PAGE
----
Biden’s Firing of Former NLRB General Counsel Upheld

Allen Smith, J.D. By Allen Smith, J.D. February 1, 2023
The White House

​President Joe Biden had the authority to remove former National Labor Relations Board (NLRB) General Counsel Peter Robb on Inauguration Day because the president may remove the general counsel at any time and for any reason, the 9th U.S. Circuit Court of Appeals ruled on Jan. 27. We've gathered articles on the news from SHRM Online and other outlets.

Abruzzo Could Prosecute

In the case before the 9th Circuit, Aakash Inc. maintained that NLRB General Counsel Jennifer Abruzzo lacked the authority to prosecute an unfair labor practice charge against the company because the president could not remove Robb without cause during the four-year term to which he had been appointed.  

Past administrations have maintained that the general counsel was removable at will, the court noted. No exception to the president's removal power applied. The 9th Circuit said that it had reached the same conclusion as the only other appeals court to address this issue—the 5th Circuit.

(9th Circuit)

Precedent-Breaking Move

Before removing Robb from office, the Biden administration asked Robb to resign on Jan. 20, 2021, but Robb refused. In a letter to the White House, Robb called the request "unprecedented since the nascence of the National Labor Relations Act" and said his termination "would set an unfortunate precedent." Major unions had urged Biden to fire Robb and welcomed Robb's removal, hailing it as a timely departure from policies they deemed hostile to workers and unions. But Rep. Virginia Foxx, R-N.C., said the request for Robb's resignation was "inappropriate" and an "outrageous ultimatum."

(The Washington Post)

Robb Sought to Overturn NLRB Decisions

When he was the new general counsel for the NLRB, Robb signaled in a Dec. 1, 2017, memo an interest in overturning more than two dozen board decisions issued during President Barack Obama's administration. Robb sought in part to clarify that employers may lawfully terminate employees who refer to their supervisors on Facebook in outrageously obscene language. He also sought to restrict the use of employers' e-mail systems for work only.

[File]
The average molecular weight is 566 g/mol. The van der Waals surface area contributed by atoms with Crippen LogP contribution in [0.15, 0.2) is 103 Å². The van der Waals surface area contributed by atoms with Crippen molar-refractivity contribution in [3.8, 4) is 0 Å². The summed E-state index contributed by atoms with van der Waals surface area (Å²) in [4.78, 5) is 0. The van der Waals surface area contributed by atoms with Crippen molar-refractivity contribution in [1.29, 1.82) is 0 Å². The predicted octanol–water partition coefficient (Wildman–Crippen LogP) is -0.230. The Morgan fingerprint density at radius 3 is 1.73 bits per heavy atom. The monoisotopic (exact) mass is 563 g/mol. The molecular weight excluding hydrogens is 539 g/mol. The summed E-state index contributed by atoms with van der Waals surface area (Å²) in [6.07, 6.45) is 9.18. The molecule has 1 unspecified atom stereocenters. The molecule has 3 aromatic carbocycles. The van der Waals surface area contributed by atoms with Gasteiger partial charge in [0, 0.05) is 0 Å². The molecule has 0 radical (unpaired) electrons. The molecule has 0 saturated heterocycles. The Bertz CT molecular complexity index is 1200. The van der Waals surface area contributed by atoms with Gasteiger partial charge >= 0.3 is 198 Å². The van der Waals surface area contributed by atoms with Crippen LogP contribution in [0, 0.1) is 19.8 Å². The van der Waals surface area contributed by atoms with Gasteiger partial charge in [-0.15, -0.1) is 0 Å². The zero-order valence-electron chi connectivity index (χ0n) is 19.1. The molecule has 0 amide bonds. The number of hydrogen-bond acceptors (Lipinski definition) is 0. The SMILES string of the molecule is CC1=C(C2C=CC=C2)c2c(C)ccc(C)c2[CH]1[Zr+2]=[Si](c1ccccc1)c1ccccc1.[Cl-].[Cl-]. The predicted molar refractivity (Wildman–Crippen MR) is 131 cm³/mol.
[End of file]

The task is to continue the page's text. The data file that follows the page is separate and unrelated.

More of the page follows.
(SHRM Online)

Abruzzo Called for Changes in Board Agenda

In Abruzzo's first memo as NLRB general counsel, she presented an agenda full of recommended changes for the board. Abruzzo listed 11 board case areas under the Trump board that she identified as doctrinal shifts away from previous board precedent.

(SHRM Online)

'Captive Audience' Meetings Targeted

In a subsequent memo, Abruzzo announced that she will ask the NLRB to find "captive audience" meetings unlawful. For more than 70 years, employers have had the right to convene such mandatory meetings with employees about their statutory labor rights, including the right to refrain from forming unions.

(SHRM Online)



Hire the best HR talent or advance your own career.

Are you a department of one?

Expand your toolbox with the tools and techniques needed to fix your organization’s unique needs.

Expand your toolbox with the tools and techniques needed to fix your organization’s unique needs.



HR Daily Newsletter

News, trends and analysis, as well as breaking news alerts, to help HR professionals do their jobs better each business day.